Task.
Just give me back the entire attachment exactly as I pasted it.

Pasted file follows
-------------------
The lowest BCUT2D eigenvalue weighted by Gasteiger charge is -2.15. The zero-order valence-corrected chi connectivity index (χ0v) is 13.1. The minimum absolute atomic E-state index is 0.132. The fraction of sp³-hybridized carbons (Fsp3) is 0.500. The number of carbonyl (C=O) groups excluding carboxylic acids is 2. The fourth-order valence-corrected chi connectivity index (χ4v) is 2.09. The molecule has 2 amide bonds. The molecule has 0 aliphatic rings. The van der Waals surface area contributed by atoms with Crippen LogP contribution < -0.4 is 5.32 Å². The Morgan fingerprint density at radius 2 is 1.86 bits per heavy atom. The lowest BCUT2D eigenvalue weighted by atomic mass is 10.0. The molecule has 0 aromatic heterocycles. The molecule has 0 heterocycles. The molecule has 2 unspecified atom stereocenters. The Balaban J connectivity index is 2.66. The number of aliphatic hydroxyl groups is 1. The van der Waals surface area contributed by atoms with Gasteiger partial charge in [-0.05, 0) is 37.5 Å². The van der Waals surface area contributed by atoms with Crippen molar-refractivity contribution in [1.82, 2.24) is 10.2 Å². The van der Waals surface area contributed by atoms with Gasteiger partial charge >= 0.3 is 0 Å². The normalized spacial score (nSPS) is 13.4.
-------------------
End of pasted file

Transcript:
The lowest BCUT2D eigenvalue weighted by Gasteiger charge is -2.15. The zero-order valence-corrected chi connectivity index (χ0v) is 13.1. The minimum absolute atomic E-state index is 0.132. The fraction of sp³-hybridized carbons (Fsp3) is 0.500. The number of carbonyl (C=O) groups excluding carboxylic acids is 2. The fourth-order valence-corrected chi connectivity index (χ4v) is 2.09. The molecule has 2 amide bonds. The molecule has 0 aliphatic rings. The van der Waals surface area contributed by atoms with Crippen LogP contribution < -0.4 is 5.32 Å². The Morgan fingerprint density at radius 2 is 1.86 bits per heavy atom. The lowest BCUT2D eigenvalue weighted by atomic mass is 10.0. The molecule has 0 aromatic heterocycles. The molecule has 0 heterocycles. The molecule has 2 unspecified atom stereocenters. The Balaban J connectivity index is 2.66. The number of aliphatic hydroxyl groups is 1. The van der Waals surface area contributed by atoms with Gasteiger partial charge in [-0.05, 0) is 37.5 Å². The van der Waals surface area contributed by atoms with Crippen molar-refractivity contribution in [1.82, 2.24) is 10.2 Å². The van der Waals surface area contributed by atoms with Gasteiger partial charge >= 0.3 is 0 Å². The normalized spacial score (nSPS) is 13.4.